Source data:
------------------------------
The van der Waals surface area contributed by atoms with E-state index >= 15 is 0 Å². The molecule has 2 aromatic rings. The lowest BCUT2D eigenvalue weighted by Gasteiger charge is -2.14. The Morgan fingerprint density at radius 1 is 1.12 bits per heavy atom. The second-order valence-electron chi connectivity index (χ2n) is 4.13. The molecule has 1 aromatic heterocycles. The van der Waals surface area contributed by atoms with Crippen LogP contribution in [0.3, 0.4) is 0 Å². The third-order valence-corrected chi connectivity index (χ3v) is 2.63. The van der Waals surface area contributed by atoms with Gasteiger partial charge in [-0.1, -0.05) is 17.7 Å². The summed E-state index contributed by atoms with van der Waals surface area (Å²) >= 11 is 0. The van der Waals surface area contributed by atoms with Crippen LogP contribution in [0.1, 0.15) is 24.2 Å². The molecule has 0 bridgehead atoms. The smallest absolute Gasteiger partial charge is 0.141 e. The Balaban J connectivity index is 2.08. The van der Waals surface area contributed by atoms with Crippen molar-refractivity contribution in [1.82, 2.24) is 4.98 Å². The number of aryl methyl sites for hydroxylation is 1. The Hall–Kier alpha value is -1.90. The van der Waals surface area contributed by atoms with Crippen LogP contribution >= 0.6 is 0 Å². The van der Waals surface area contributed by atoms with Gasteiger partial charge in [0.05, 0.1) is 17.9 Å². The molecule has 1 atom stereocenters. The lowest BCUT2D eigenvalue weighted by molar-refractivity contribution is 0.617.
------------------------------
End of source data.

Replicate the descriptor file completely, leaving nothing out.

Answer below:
The van der Waals surface area contributed by atoms with E-state index >= 15 is 0 Å². The molecule has 2 aromatic rings. The lowest BCUT2D eigenvalue weighted by Gasteiger charge is -2.14. The Morgan fingerprint density at radius 1 is 1.12 bits per heavy atom. The second-order valence-electron chi connectivity index (χ2n) is 4.13. The molecule has 1 aromatic heterocycles. The van der Waals surface area contributed by atoms with Crippen LogP contribution in [0.3, 0.4) is 0 Å². The third-order valence-corrected chi connectivity index (χ3v) is 2.63. The van der Waals surface area contributed by atoms with Gasteiger partial charge in [-0.1, -0.05) is 17.7 Å². The summed E-state index contributed by atoms with van der Waals surface area (Å²) >= 11 is 0. The van der Waals surface area contributed by atoms with Crippen LogP contribution in [0.1, 0.15) is 24.2 Å². The molecule has 0 bridgehead atoms. The smallest absolute Gasteiger partial charge is 0.141 e. The Balaban J connectivity index is 2.08. The van der Waals surface area contributed by atoms with Crippen molar-refractivity contribution in [1.82, 2.24) is 4.98 Å². The number of aryl methyl sites for hydroxylation is 1. The Hall–Kier alpha value is -1.90. The van der Waals surface area contributed by atoms with Crippen LogP contribution >= 0.6 is 0 Å². The van der Waals surface area contributed by atoms with Gasteiger partial charge in [0.05, 0.1) is 17.9 Å². The molecule has 1 atom stereocenters. The lowest BCUT2D eigenvalue weighted by molar-refractivity contribution is 0.617.